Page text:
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Vancouver teenager dies by suicide in foster care



Editor’s note: If you or someone you know is struggling with suicidal thoughts or mental health issues, help is available through Talk Suicide Canada at 1-833-456-4566.

A grieving Vancouver mother is searching for answers after learning that her 16-year-old son committed suicide while in foster care.

Erin Wyatt, 46, told CTV News she learned of her son Ocean’s death from police on Sunday, but has yet to receive any further information from the Department of Child Development and of the family.

“The police came to my house and told me Ocean died by suicide,” Wyatt said. “The MCFD never contacted me, and they still haven’t.”

Wyatt said when she contacted the department on Monday, she was told Ocean’s social worker was on vacation.

The teenager was removed from Wyatt’s care about a year ago. The mum said Ocean has been diagnosed with autism and will occasionally have episodes at home where she still raises her six siblings.

“Home isn’t dangerous, I don’t do drugs, I have all the siblings, I don’t abuse Ocean,” Wyatt said Wednesday.

She last saw her son on Saturday and said he appeared to be in good spirits, although he texted her later that night to reveal he had made a formal complaint about her his care in the ministry. Wyatt was sobbing as she read the last message she received from her son:

“I am alone. The host family does not drive me to school. It does not help me with homework. It does not provide me with good food. It never provides enough funds. It does not make me nothing.”

Wyatt said her son stopped responding to his text messages the next morning, but she was not initially concerned as he is a teenager who likes to sleep and also goes to church every Sunday.

Police arrived later to deliver the heartbreaking news.

In an email to CTV News, the Department of Child and Family Development said it could not comment on individual cases – including whether it had received reports of care issues. Ocean.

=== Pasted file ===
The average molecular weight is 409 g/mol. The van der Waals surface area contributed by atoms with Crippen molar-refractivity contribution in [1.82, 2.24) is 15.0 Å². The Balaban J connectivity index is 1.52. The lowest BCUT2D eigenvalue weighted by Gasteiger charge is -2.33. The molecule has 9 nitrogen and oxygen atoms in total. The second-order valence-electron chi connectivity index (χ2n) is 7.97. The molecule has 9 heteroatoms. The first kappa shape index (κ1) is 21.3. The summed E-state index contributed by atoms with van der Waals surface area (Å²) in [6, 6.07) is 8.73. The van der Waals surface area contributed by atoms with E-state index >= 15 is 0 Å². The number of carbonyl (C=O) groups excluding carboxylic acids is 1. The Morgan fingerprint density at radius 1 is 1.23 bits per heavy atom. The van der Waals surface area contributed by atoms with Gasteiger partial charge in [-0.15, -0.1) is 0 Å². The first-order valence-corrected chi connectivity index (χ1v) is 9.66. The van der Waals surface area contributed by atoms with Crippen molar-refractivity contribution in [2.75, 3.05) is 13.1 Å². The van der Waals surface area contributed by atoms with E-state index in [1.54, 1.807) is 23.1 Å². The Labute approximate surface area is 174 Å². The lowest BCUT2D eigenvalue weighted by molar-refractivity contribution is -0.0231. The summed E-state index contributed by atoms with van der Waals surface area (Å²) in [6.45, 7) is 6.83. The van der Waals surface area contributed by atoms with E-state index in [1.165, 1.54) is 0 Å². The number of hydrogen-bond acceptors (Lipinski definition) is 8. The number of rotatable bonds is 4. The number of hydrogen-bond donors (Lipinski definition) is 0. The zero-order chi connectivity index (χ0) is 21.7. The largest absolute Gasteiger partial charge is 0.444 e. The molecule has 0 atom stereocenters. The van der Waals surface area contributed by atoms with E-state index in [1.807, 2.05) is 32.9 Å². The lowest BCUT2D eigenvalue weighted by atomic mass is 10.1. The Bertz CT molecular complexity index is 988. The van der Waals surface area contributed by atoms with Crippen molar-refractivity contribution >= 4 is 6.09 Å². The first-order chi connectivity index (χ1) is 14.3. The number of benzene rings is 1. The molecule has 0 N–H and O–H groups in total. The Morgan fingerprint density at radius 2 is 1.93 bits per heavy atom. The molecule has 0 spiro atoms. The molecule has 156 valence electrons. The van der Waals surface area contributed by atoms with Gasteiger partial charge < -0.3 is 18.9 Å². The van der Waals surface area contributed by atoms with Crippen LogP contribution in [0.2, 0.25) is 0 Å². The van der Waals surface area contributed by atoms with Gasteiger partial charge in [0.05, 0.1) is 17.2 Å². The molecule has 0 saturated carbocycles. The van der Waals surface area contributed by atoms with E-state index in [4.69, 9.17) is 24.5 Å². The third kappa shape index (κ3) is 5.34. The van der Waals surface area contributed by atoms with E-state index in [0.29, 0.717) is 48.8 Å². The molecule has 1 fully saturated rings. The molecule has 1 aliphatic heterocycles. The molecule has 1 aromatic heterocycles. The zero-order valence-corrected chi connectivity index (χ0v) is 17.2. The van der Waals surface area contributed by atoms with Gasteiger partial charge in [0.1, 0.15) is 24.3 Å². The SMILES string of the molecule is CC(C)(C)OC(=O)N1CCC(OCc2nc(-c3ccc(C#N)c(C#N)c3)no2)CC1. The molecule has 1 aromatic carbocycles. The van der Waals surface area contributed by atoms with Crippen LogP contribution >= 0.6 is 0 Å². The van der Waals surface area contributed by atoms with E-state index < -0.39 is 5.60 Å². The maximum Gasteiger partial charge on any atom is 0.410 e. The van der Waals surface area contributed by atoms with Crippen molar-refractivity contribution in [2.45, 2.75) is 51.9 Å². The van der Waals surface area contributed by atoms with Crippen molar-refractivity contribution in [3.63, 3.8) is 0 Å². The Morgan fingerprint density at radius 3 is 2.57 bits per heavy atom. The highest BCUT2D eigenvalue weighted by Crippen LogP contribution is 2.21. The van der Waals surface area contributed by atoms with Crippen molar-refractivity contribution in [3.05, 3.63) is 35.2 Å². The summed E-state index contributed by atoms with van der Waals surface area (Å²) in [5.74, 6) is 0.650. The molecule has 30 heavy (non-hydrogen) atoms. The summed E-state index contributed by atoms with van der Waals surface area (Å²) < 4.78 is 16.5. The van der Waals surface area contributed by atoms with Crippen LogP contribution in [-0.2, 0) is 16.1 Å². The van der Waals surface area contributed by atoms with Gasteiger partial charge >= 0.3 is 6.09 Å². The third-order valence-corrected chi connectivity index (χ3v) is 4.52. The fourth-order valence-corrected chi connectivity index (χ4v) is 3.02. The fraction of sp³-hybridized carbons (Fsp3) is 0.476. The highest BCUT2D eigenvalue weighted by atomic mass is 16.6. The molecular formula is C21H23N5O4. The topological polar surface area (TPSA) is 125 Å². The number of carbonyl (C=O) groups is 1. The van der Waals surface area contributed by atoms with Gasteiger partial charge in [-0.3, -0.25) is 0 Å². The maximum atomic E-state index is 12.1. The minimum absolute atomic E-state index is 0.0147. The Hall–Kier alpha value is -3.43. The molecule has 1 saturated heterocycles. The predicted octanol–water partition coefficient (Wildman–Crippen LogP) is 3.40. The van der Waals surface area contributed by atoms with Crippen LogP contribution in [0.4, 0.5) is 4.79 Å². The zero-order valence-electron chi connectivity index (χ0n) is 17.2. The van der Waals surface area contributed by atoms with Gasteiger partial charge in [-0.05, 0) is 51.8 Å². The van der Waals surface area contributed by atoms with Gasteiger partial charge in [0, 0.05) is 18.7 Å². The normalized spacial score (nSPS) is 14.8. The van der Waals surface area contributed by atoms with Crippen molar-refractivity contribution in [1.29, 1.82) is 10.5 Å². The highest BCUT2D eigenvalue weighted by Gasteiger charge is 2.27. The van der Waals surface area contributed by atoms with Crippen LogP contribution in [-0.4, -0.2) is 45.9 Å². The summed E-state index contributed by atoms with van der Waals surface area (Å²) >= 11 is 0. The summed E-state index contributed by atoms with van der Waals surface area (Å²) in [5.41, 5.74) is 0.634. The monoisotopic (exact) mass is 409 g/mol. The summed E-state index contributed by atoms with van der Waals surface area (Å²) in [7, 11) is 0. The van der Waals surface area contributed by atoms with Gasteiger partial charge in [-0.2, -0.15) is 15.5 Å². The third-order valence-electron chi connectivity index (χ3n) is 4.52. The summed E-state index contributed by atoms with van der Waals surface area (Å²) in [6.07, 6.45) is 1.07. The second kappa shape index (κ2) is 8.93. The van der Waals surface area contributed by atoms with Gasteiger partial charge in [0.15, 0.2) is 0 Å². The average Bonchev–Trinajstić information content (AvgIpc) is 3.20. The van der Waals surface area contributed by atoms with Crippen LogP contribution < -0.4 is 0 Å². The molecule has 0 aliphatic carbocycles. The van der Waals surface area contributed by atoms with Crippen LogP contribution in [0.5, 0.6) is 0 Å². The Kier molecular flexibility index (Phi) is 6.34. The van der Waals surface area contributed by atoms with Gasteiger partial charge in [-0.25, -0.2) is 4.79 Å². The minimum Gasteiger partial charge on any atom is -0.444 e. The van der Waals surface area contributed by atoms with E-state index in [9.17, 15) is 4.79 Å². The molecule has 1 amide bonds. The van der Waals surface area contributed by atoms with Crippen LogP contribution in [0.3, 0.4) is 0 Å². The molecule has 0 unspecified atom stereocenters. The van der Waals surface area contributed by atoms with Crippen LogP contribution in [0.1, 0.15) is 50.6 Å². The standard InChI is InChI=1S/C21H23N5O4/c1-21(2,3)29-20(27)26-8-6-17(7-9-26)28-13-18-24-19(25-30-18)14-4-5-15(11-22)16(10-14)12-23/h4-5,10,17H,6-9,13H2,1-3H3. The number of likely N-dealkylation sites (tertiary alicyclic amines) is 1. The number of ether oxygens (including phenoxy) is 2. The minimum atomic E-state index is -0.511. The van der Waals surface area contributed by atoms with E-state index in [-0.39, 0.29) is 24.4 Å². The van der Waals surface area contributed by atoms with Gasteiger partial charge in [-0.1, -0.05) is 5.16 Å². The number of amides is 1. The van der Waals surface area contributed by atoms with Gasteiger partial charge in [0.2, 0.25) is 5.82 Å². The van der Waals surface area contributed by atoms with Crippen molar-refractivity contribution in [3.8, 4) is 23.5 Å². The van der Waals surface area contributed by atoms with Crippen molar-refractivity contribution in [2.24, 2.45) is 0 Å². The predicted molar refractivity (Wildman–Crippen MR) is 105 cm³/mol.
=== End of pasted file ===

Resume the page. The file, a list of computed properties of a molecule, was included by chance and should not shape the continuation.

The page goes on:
Instead, the ministry offered answers regarding its procedure for handling deaths by suicide in foster care.

“In the event of a sudden or unexpected death, the police and the authorities are informed and react. As soon as ministry staff are notified, and as soon as it is appropriate to do so, ministry staff will reach out to the family to offer support,” the ministry wrote.

Wyatt said she had been calling the ministry daily since Monday but had not been offered any support.

The department also undertakes a child and family medicine review in the event of the death of a child or youth in care.

“Practice reviews include a summary of the family’s involvement with the ministry or other service providers and an analysis of the information and findings. The review may result in action plans to address practice issues that have been identified,” the department said in its email.

The BC Coroners Service has confirmed it is also investigating Ocean’s death.

The teenager’s suicide while in foster care could be the only one recorded this year. The Office of the Representative for Children and Youth told CTV News there were no confirmed ones between January and November.

Since 2012, when the bureau began collecting data on deaths in provincial care, the annual toll has reached 15.

In the past fiscal year, however, 510 cases of suicidal ideation or attempted suicide were recorded, according to Representative Jennifer Charlesworth. Of those cases, Charlesworth said 275 were related to cisgender women, 131 were gender-diverse youth, and 104 were cisgender men.

“We call these cases of not belonging – they feel like no one cares about them, like they have no meaning or purpose, they’re not connected to the people who love and care for them. support,” Charlesworth said. “It’s a trauma that speaks, it’s a pain that speaks. It reminds us all that if we see young people struggling or hurting themselves, we shouldn’t be appalled or reactive, we should be supportive and compassionate.

In his experience, Charlesowrth said, foster homes rarely face consequences for suicide deaths because there are rarely cases of neglect.

Wyatt said Ocean’s death surprised her, especially just a week before Christmas – a holiday she said he was very excited about.

“He made a lot of plans with us,” Wyatt said, adding that his son loved his siblings, visited his family twice a week, and was always involved in birthday parties and vacations.

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